I guess leaving the whole trunk to dry out depends on the wood type, right? Some wood become very hard for them to be sawn afterward
is this correct?
Cheers
 
Bryant RedHawk
gardener
Pie
Posts: 1819
Location: Vilonia, Arkansas - Zone 7B/8A stoney, sandy loam soil pH 6.5
121
chicken dog forest garden hugelkultur hunting toxin-ectomy
  • Mark post as helpful
  • send pies
  • Quote
  • Report post to moderator
Yes my drying set up does look like a square-ish low tunnel green house when it is put together.

If I'm doing whole log drying it is usually for timber framing.
I do partially dry Hickory and White oak prior to sawing, it makes it easier to handle these since they are heavy when fresh cut.
The Rose Woods I work with come to me fully air dried.

If you cut your boards first, then dry them you will get checking. The way you prevent this is to coat the end grain with hot wax (use a paint brush to apply the hot wax).
The trick to waxing end grain is to have the wax very hot, that way it will seep into the end grain cells. You also want a fairly thick (1-3 mm) on the end grain to keep moisture from escaping to quickly.

Redhawk
 
duane hennon
gardener
Pie
Posts: 660
Location: western pennsylvania zone 5/a
32
  • Mark post as helpful
  • send pies
  • Quote
  • Report post to moderator


hi Bryant,

on this video about a wind powered sawmill
http://www.permies.com/t/56210/wind/Wind-Powered-Sawmill-Works-AMAZING
a little nugget right at the end

the operators say they soak their logs in water for a year before sawing them
the water removes the sugars (sap) and this prevents warping of sawed boards
 
Tam Deal
Posts: 61
3
  • Mark post as helpful
  • send pies
  • Quote
  • Report post to moderator
Generally people overthink wood production. Cut it, sticker it, coat ends, leave it in a sheltered & shaded place walk away for a year or so. It will be done with normally minimal loss. Anything you do to accelerate the drying is a lot more time and effort to do, and the possibility of loosing whole loads exists. The downside to the cautious approach is mainly that you are limited as to the time when you can use the first of the material, but once the process is set in motion and you have waited out the wood for the first year or whatever, you never have to wait again. If you need a lot of wood fast then you need another solution, but for careful work like furniture and boats, it is rare to move that fast through a stack of lumber. But with something the size of a house, where in addition the building techniques are normally fast, you could feel the hold up acutely.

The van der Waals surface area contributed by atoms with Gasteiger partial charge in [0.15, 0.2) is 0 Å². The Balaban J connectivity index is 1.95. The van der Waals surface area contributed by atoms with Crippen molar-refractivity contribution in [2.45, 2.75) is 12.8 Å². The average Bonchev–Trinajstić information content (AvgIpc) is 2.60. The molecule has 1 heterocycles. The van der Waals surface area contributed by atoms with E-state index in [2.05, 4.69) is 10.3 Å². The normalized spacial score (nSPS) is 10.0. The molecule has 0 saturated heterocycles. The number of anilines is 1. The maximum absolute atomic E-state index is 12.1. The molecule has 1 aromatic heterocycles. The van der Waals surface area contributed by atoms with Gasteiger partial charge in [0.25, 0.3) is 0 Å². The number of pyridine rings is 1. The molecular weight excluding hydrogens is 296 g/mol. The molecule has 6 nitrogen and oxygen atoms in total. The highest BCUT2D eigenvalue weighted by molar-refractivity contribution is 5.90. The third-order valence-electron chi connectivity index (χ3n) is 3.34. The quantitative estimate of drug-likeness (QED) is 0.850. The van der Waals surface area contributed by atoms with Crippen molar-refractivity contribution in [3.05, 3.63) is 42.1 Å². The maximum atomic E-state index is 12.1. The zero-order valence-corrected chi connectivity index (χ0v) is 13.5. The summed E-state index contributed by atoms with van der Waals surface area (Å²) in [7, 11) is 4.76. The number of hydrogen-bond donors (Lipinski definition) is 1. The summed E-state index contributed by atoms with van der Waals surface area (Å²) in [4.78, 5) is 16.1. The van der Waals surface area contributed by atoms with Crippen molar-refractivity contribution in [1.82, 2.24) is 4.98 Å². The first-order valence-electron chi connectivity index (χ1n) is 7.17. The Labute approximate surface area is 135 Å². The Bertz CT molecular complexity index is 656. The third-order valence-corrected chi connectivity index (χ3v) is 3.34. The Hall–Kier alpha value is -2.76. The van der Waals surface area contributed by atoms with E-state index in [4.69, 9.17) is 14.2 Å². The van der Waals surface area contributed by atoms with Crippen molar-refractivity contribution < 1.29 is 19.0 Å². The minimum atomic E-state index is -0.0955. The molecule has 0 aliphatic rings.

One option is to investigate methods of building that take wood shrinkage into account. Few of the settlers had years to wait for wood to dry, or the infrastructure to build kilns, they just used methods where dry wood was not necessary. Even for fairly sophisticated furniture.

Warping is not normally a problem, sawing and drying wood do not cause it. Normally easy to avoid on small operations if one is carefully picking trees, and carefully cutting them (these would normally be the same techniques used to get good trees and reasonable yield). I never think about it other that at the level of the basics.
 
I agree. Here's the link: https://richsoil.com/wood-heat.jsp
  • Post Reply
  • Bookmark Topic Watch Topic
  • New Topic